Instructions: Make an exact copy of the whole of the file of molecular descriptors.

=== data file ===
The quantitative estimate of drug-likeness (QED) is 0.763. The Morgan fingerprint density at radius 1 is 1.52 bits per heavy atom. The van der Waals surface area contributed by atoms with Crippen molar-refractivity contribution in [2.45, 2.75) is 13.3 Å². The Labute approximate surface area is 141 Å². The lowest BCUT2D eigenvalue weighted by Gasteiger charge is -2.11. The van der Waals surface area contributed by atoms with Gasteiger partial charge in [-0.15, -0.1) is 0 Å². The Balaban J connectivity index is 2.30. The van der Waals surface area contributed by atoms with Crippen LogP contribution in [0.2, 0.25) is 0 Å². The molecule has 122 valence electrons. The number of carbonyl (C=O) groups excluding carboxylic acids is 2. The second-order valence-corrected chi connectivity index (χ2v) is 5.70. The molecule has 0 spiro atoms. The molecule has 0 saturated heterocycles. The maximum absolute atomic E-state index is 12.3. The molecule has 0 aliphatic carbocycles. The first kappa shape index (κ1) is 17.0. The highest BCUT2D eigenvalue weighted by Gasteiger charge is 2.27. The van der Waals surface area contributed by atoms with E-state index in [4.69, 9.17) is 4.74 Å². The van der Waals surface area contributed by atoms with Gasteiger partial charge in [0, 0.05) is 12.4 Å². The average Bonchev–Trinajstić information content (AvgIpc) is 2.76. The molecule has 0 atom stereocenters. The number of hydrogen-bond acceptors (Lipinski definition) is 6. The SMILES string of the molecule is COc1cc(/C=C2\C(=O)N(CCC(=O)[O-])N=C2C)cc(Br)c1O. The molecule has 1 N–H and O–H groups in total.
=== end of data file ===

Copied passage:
The quantitative estimate of drug-likeness (QED) is 0.763. The Morgan fingerprint density at radius 1 is 1.52 bits per heavy atom. The van der Waals surface area contributed by atoms with Crippen molar-refractivity contribution in [2.45, 2.75) is 13.3 Å². The Labute approximate surface area is 141 Å². The lowest BCUT2D eigenvalue weighted by Gasteiger charge is -2.11. The van der Waals surface area contributed by atoms with Gasteiger partial charge in [-0.15, -0.1) is 0 Å². The Balaban J connectivity index is 2.30. The van der Waals surface area contributed by atoms with Crippen LogP contribution in [0.2, 0.25) is 0 Å². The molecule has 122 valence electrons. The number of carbonyl (C=O) groups excluding carboxylic acids is 2. The second-order valence-corrected chi connectivity index (χ2v) is 5.70. The molecule has 0 spiro atoms. The molecule has 0 saturated heterocycles. The maximum absolute atomic E-state index is 12.3. The molecule has 0 aliphatic carbocycles. The first kappa shape index (κ1) is 17.0. The highest BCUT2D eigenvalue weighted by Gasteiger charge is 2.27. The van der Waals surface area contributed by atoms with E-state index in [4.69, 9.17) is 4.74 Å². The van der Waals surface area contributed by atoms with Gasteiger partial charge in [0, 0.05) is 12.4 Å². The average Bonchev–Trinajstić information content (AvgIpc) is 2.76. The molecule has 0 atom stereocenters. The number of hydrogen-bond acceptors (Lipinski definition) is 6. The SMILES string of the molecule is COc1cc(/C=C2\C(=O)N(CCC(=O)[O-])N=C2C)cc(Br)c1O. The molecule has 1 N–H and O–H groups in total.